Herrin v. WhiteAnnotate this Case
MAE HERRIN et al., Appellants, v. FRANK WHITE, Respondent.
McNamee & Moran and John Moran for Appellants.
Crider, Runkle & Tilson and Donald E. Ruppe for Respondent.
Plaintiff, Mae Herrin, drove her automobile into a garage to have the windshield wipers fixed. At the direction of an employee, she put her car into a stall in the garage. She then proceeded on foot through a doorway to another part of the garage. She was on her way, first, to the office of the garage, and, secondly, to a nearby grocery store.
The doorway was in a partition which divided the garage into two parts. One part was 7 1/2 inches lower than the other. The step down was at the doorway, in the direction plaintiff was going. A board was placed at the top of the step, slightly above the level of the room from which plaintiff was walking. And a 2 1/2-inch iron pipe extended approximately 3 inches out of and approximately in the center of the step. This pipe is shown on a photograph, plaintiff's exhibit 3. The garage was well lighted. The floors and the step were clean.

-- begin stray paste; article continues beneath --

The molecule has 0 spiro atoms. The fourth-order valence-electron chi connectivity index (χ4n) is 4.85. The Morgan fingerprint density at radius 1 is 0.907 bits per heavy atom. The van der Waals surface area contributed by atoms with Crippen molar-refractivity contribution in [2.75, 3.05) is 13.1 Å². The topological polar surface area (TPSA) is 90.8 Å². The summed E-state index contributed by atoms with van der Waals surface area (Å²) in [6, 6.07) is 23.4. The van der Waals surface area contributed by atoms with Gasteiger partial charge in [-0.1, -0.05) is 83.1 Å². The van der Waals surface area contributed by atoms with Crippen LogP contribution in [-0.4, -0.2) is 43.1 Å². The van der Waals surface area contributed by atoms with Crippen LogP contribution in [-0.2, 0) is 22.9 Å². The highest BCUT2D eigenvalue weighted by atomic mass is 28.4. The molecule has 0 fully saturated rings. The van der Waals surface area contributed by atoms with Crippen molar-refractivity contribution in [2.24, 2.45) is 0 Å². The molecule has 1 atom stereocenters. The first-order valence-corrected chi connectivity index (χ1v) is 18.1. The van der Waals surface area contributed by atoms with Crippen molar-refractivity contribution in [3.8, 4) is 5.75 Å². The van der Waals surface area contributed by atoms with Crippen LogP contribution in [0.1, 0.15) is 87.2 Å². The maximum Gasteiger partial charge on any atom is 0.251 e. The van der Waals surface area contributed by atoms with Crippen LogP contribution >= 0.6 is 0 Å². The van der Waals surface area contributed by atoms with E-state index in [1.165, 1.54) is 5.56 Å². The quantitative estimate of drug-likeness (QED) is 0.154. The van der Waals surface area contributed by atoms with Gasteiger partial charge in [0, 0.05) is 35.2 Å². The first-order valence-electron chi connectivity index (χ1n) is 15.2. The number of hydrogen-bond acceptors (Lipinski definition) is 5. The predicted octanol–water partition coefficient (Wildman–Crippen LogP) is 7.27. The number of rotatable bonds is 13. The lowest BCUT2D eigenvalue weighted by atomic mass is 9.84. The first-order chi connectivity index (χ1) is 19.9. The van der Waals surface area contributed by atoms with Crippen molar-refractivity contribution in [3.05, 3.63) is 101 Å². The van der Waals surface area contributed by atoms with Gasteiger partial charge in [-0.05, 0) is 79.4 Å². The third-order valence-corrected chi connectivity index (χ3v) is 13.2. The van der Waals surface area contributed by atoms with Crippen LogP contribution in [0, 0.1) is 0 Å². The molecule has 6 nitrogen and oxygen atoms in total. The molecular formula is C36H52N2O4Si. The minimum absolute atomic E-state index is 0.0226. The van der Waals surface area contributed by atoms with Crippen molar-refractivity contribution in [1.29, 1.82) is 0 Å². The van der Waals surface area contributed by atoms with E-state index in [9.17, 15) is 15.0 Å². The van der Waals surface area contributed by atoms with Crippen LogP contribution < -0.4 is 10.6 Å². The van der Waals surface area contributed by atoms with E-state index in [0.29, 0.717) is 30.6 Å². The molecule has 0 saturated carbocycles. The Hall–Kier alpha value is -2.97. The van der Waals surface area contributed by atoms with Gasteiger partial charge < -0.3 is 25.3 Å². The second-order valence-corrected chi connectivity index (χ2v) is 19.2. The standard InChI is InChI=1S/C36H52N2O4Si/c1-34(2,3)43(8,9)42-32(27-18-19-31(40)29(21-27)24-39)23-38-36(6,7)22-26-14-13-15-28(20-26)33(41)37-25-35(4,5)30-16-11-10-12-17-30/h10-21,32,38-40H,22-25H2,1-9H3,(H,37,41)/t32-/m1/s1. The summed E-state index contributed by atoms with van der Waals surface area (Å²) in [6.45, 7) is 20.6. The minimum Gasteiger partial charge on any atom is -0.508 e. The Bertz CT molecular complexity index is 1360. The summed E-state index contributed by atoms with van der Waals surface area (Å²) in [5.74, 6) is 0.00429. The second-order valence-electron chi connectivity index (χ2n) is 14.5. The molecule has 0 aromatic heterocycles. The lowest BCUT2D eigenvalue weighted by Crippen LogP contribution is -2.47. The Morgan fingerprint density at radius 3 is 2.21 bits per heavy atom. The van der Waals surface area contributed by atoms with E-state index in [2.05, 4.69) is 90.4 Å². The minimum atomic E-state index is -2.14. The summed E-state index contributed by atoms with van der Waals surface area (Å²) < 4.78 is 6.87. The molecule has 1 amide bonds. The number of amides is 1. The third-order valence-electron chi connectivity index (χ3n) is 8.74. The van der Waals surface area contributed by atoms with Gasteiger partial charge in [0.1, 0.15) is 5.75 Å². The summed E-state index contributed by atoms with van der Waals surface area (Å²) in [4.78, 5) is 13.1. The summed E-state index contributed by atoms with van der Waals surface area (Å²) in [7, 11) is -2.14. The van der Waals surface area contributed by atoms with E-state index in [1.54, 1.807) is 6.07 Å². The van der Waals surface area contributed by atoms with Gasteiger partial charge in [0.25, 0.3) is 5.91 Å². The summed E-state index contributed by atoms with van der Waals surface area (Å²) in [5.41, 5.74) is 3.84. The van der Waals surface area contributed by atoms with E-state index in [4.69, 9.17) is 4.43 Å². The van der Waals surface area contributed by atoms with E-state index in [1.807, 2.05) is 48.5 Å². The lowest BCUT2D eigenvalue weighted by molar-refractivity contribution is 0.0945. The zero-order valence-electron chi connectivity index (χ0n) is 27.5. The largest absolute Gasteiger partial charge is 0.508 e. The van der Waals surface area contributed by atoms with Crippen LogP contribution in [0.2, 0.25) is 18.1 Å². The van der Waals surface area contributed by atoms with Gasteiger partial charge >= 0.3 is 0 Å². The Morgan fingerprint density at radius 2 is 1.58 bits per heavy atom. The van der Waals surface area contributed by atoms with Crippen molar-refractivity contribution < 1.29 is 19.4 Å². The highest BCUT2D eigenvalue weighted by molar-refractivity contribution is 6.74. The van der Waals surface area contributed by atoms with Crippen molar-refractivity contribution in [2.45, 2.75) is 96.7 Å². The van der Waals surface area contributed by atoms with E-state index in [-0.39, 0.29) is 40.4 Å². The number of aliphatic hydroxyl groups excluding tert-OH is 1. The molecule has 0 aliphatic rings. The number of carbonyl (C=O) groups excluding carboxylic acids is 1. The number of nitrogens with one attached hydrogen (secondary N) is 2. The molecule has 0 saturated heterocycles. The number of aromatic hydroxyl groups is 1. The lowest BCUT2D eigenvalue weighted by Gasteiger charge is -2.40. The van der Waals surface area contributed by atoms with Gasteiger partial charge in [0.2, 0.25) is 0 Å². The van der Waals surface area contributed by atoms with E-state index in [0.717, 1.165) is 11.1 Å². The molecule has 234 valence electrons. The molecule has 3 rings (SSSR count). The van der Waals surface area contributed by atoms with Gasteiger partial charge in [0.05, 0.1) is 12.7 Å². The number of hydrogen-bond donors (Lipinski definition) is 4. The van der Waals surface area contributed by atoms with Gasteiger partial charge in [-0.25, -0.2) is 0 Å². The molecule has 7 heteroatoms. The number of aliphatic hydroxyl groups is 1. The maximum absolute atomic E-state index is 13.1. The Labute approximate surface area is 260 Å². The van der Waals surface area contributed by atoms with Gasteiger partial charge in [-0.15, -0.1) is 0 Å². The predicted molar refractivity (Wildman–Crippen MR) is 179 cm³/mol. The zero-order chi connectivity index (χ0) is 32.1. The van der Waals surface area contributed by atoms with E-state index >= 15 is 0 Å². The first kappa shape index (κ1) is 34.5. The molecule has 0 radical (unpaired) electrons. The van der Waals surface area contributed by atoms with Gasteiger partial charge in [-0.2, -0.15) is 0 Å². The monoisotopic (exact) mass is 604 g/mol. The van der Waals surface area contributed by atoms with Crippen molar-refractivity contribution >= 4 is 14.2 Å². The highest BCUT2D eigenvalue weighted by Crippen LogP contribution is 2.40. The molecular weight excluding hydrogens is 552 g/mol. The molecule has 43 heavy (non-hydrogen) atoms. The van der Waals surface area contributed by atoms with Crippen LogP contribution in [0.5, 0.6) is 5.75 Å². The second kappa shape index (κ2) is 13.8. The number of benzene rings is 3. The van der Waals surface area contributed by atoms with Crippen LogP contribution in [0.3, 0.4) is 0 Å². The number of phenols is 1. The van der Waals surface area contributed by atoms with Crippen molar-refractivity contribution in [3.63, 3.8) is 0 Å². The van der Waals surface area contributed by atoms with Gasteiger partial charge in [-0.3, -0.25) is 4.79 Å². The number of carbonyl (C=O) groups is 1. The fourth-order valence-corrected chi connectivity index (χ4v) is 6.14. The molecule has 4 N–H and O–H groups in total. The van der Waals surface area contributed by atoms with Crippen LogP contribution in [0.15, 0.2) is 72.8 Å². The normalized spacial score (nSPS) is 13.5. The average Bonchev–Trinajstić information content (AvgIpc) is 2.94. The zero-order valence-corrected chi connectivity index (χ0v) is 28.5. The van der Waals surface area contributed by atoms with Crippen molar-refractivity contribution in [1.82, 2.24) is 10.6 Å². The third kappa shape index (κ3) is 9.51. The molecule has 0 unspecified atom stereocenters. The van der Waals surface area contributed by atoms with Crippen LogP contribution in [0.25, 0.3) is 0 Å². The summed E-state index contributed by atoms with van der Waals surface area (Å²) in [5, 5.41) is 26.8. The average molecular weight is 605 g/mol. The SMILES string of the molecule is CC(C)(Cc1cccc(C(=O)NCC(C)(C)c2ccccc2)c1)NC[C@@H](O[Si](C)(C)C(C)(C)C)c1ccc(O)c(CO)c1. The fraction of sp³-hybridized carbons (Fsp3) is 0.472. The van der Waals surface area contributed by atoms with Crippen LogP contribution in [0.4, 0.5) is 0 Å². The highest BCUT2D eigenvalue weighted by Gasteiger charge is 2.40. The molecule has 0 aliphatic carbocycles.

As plaintiff went through the doorway she fell and was seriously injured. At the time she had on bifocal glasses, and was wearing galoshes over her shoes. And she had been several times before in that part of the garage into which she fell. She didn't know what caused her to fall; she just fell.
Plaintiff sued for her injuries, and alleged negligence in the maintenance of the step, and particularly in the maintenance of the pipe there.
After hearing the evidence and viewing the premises, the trial judge found against plaintiff. The judge said, "I am satisfied that if we did find this defendant was negligent we would have to guess or speculate as to the negligence, and I am satisfied that if the plaintiff had looked as she should have looked this would never have happened. There is no evidence here to show that this pipe caused the accident."
From the judgment which followed for defendant owner of the garage, plaintiff appeals.
 It was the province of the trial judge to draw the inference that the garage owner was or was not negligent, and that there was or was not contributory negligence on the [106 Cal. App. 2d 798] part of the plaintiff. (McWane v. Hetherton, 51 Cal. App. 2d 508 [125 P.2d 85].)
The facts in this case do not bring it within any exception to the substantial-evidence rule. Under that rule the judgment must be, and is affirmed.
White, P. J., and Doran, J., concurred.